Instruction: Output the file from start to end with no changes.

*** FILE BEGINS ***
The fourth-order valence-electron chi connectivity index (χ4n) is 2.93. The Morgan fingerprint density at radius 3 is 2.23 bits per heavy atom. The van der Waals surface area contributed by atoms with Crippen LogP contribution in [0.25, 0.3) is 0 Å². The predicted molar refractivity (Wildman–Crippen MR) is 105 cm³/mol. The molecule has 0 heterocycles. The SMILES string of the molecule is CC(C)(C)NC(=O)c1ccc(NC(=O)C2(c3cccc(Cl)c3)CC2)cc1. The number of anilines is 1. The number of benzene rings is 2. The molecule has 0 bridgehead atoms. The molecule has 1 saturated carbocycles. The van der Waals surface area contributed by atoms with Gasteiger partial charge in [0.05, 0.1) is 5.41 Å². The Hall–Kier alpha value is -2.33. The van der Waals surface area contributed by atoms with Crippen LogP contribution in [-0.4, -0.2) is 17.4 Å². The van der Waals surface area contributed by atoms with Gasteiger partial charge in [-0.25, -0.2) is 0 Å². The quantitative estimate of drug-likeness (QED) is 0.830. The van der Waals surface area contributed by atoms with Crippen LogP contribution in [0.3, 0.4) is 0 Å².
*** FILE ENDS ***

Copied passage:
The fourth-order valence-electron chi connectivity index (χ4n) is 2.93. The Morgan fingerprint density at radius 3 is 2.23 bits per heavy atom. The van der Waals surface area contributed by atoms with Crippen LogP contribution in [0.25, 0.3) is 0 Å². The predicted molar refractivity (Wildman–Crippen MR) is 105 cm³/mol. The molecule has 0 heterocycles. The SMILES string of the molecule is CC(C)(C)NC(=O)c1ccc(NC(=O)C2(c3cccc(Cl)c3)CC2)cc1. The number of anilines is 1. The number of benzene rings is 2. The molecule has 0 bridgehead atoms. The molecule has 1 saturated carbocycles. The van der Waals surface area contributed by atoms with Gasteiger partial charge in [0.05, 0.1) is 5.41 Å². The Hall–Kier alpha value is -2.33. The van der Waals surface area contributed by atoms with Crippen LogP contribution in [-0.4, -0.2) is 17.4 Å². The van der Waals surface area contributed by atoms with Gasteiger partial charge in [-0.25, -0.2) is 0 Å². The quantitative estimate of drug-likeness (QED) is 0.830. The van der Waals surface area contributed by atoms with Crippen LogP contribution in [0.3, 0.4) is 0 Å².